Alcohol Intake and Renal Cell Cancer in a Pooled Analysis of 12 Prospective Studies

J. E. Lee, D. J. Hunter, D. Spiegelman, H.-O. Adami, D. Albanes, L. Bernstein, P. A. van den Brandt, J. E. Buring, E. Cho, A. R. Folsom, J. L. Freudenheim, E. Giovannucci (+15 others)
2007 Journal of the National Cancer Institute  
The association between alcohol intake and risk of renal cell cancer has been inconsistent in case -control studies. An inverse association between alcohol intake and risk of renal cell cancer has been suggested in a few prospective studies, but each of these studies included a small number of cases. Methods We performed a pooled analysis of 12 prospective studies that included 530 469 women and 229 575 men with maximum follow-up times of 7 -20 years. All participants had completed a validated
more » ... ood-frequency questionnaire at baseline. Using the primary data from each study, the study-specific relative risks (RRs) for renal cell cancer were calculated using Cox proportional hazards models and then pooled using a random-effects model. All statistical tests were two-sided. Results A total of 1430 (711 women and 719 men) cases of incident renal cell cancer were identified. The studystandardized incidence rates of renal cell cancer were 23 per 100 000 person-years among nondrinkers and 15 per 100 000 person-years among those who drank 15 g/day or more of alcohol. Compared with nondrinking, alcohol consumption ( ≥ 15 g/day, equivalent to slightly more than one alcoholic drink per day) was associated with a decreased risk of renal cell cancer (pooled multivariable RR = 0.72, 95% confidence interval = 0.60 to 0.86; P trend <.001); statistically significant inverse trends with increasing intake were seen in both women and men. No difference by sex was observed ( P heterogeneity = .89). Associations between alcohol intake and renal cell cancer were not statistically different across alcoholic beverage type (beer versus wine versus liquor) ( P = .40). Conclusion Moderate alcohol consumption was associated with a lower risk of renal cell cancer among both women and men in this pooled analysis.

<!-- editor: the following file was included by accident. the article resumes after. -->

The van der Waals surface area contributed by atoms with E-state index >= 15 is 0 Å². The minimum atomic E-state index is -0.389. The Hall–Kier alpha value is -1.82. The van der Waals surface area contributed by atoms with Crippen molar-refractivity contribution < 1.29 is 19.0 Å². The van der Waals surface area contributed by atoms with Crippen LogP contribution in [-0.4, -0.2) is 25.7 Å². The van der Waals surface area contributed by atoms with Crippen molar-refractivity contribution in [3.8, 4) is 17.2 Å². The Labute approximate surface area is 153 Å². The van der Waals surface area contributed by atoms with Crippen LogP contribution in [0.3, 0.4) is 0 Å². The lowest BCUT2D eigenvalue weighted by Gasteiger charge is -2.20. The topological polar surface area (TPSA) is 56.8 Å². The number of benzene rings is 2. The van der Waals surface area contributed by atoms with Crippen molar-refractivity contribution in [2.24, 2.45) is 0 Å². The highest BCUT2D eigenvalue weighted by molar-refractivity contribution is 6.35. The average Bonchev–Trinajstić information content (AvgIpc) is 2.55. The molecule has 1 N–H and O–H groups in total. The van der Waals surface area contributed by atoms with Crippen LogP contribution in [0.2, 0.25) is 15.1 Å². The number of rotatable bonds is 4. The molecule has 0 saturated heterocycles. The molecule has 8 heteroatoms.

doi:10.1093/jnci/djk181 pmid:17505075 fatcat:qxbfto6u2jeormb3flscluhiii